Understanding poverty in our community

Fundraiser walk hopes to raise awareness and funds for West Broadway programs

The Walk a Mile In My Shoes fundraiser will support programs for people living in poverty in West Broadway.

Supplied Photo

A local fundraiser invites Winnipeggers to walk through West Broadway on Oct. 1 and see the effects of poverty in the community firsthand.

Walk a Mile In My Shoes is organized by the West Broadway Community Ministry to obtain funding for the needy in the community and to create awareness about the dire circumstances in which the less fortunate live.

Walk participants are given passports which are stamped at various places they visit during the walk around West Broadway. Lynda Trono, the Community Minister of West Broadway Community Ministry, explains this walk provides a hands-on way to engage some of the issues affecting the people. 

“I think it creates a better understanding of the situation and increases compassion for those who are struggling for a better life,” she says. 

Trono says our current system of caring for the most vulnerable in society is not very effective. 

“People on EIA only get $3.96 a day as a food allowance,” she says. As a result, people may spend most of their days in various lineups for places like food banks and soup kitchens.

Trono also explains cheaper housing is often substandard or unsafe. When the need arises for the inhabitants to vacate a home, whatever the cause, the homeowner is forced to start fresh with an already meagre existence. 

“If you find yourself in a situation where you are forced to move but can’t afford a mover and can’t fit all your stuff into a grocery cart, you lose everything and have to start all over again,” Trono says.  

Trono says that the Walk a Mile In My Shoes event is the Ministry’s core funding platform. 

“By raising our own funds, we can keep the lights on in the building, repair the dishwasher when it breaks down and continue to have an infrastructure,” Trono says.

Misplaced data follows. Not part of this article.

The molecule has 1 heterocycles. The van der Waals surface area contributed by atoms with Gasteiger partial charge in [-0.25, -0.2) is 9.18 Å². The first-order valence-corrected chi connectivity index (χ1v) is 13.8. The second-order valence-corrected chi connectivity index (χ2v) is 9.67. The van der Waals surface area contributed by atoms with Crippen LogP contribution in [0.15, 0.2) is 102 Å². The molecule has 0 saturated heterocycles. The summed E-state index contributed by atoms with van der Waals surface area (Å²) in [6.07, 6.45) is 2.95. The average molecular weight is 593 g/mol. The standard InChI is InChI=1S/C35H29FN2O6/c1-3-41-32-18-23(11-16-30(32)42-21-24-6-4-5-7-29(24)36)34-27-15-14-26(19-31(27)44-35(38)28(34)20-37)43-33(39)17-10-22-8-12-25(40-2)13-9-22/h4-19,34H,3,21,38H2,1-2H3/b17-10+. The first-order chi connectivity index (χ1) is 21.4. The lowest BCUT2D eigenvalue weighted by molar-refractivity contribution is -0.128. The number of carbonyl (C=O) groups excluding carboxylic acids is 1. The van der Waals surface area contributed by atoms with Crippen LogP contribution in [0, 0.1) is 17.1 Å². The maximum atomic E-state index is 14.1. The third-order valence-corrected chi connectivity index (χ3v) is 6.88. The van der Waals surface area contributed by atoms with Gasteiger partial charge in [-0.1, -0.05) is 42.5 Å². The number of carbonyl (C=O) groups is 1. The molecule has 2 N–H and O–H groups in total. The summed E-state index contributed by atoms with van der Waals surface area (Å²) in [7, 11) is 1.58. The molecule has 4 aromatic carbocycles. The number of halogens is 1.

The money raised through the walk is used to sustain programs and fund basic maintenance. Trono explains that while they receive grants which go a long way to help the community, grants do not provide stability. 

“It’s like we lurch from one grant to the next and then lose a whole program when we don’t get a grant,” she says. 

The Walk a Mile In My Shoes fund-raiser helps fill in those gaps.  

People on Employment and Income Assistance (EIA), people with disabilities, seniors and the working poor are groups the West Broadway Community Ministry caters to. 

“Another real basic need for people is friendship,” Trono says. 

A lot of people who take part in the program are lonely, and Trono acknowledges “this can be crippling to your sense of well-being.” 

She says the Walk a Mile In My Shoes fundraiser also creates an opportunity for people to connect, build friendships and to get a sense of what poverty does to our society.

See www.westbroadwaycm.org/walkamileinmyshoes.htm for more.

Published in Volume 71, Number 4 of The Uniter (September 29, 2016)

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